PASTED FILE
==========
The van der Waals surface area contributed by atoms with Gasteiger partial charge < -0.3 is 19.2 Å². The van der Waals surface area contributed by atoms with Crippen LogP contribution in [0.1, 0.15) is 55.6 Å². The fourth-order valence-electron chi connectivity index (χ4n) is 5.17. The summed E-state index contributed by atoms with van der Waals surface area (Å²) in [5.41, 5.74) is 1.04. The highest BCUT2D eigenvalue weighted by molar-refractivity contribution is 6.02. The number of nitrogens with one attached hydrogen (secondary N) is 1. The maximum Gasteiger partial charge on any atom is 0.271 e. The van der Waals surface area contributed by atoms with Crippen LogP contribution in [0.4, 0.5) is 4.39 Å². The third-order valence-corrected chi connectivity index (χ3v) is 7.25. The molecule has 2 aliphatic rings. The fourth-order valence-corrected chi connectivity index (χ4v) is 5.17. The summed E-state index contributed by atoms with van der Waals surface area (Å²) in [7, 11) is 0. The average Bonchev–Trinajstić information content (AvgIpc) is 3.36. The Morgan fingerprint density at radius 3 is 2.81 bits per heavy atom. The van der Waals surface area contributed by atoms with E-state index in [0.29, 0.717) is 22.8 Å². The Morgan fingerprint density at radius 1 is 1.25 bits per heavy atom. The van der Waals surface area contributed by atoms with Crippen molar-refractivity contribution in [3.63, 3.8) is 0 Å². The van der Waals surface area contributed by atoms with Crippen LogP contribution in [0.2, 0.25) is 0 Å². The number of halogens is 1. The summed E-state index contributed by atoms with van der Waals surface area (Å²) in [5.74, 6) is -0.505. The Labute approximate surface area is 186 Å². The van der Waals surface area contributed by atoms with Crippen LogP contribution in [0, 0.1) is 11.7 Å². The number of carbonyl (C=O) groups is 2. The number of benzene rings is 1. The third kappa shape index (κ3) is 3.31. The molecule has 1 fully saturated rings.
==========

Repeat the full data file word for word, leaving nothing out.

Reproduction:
The van der Waals surface area contributed by atoms with Gasteiger partial charge < -0.3 is 19.2 Å². The van der Waals surface area contributed by atoms with Crippen LogP contribution in [0.1, 0.15) is 55.6 Å². The fourth-order valence-electron chi connectivity index (χ4n) is 5.17. The summed E-state index contributed by atoms with van der Waals surface area (Å²) in [5.41, 5.74) is 1.04. The highest BCUT2D eigenvalue weighted by molar-refractivity contribution is 6.02. The number of nitrogens with one attached hydrogen (secondary N) is 1. The maximum Gasteiger partial charge on any atom is 0.271 e. The van der Waals surface area contributed by atoms with Crippen LogP contribution in [0.4, 0.5) is 4.39 Å². The third-order valence-corrected chi connectivity index (χ3v) is 7.25. The molecule has 2 aliphatic rings. The fourth-order valence-corrected chi connectivity index (χ4v) is 5.17. The summed E-state index contributed by atoms with van der Waals surface area (Å²) in [7, 11) is 0. The average Bonchev–Trinajstić information content (AvgIpc) is 3.36. The Morgan fingerprint density at radius 3 is 2.81 bits per heavy atom. The van der Waals surface area contributed by atoms with E-state index in [0.29, 0.717) is 22.8 Å². The Morgan fingerprint density at radius 1 is 1.25 bits per heavy atom. The van der Waals surface area contributed by atoms with Crippen molar-refractivity contribution in [3.63, 3.8) is 0 Å². The van der Waals surface area contributed by atoms with Crippen LogP contribution in [0.2, 0.25) is 0 Å². The number of halogens is 1. The summed E-state index contributed by atoms with van der Waals surface area (Å²) in [5.74, 6) is -0.505. The Labute approximate surface area is 186 Å². The van der Waals surface area contributed by atoms with Crippen LogP contribution in [0, 0.1) is 11.7 Å². The number of carbonyl (C=O) groups is 2. The number of benzene rings is 1. The third kappa shape index (κ3) is 3.31. The molecule has 1 fully saturated rings.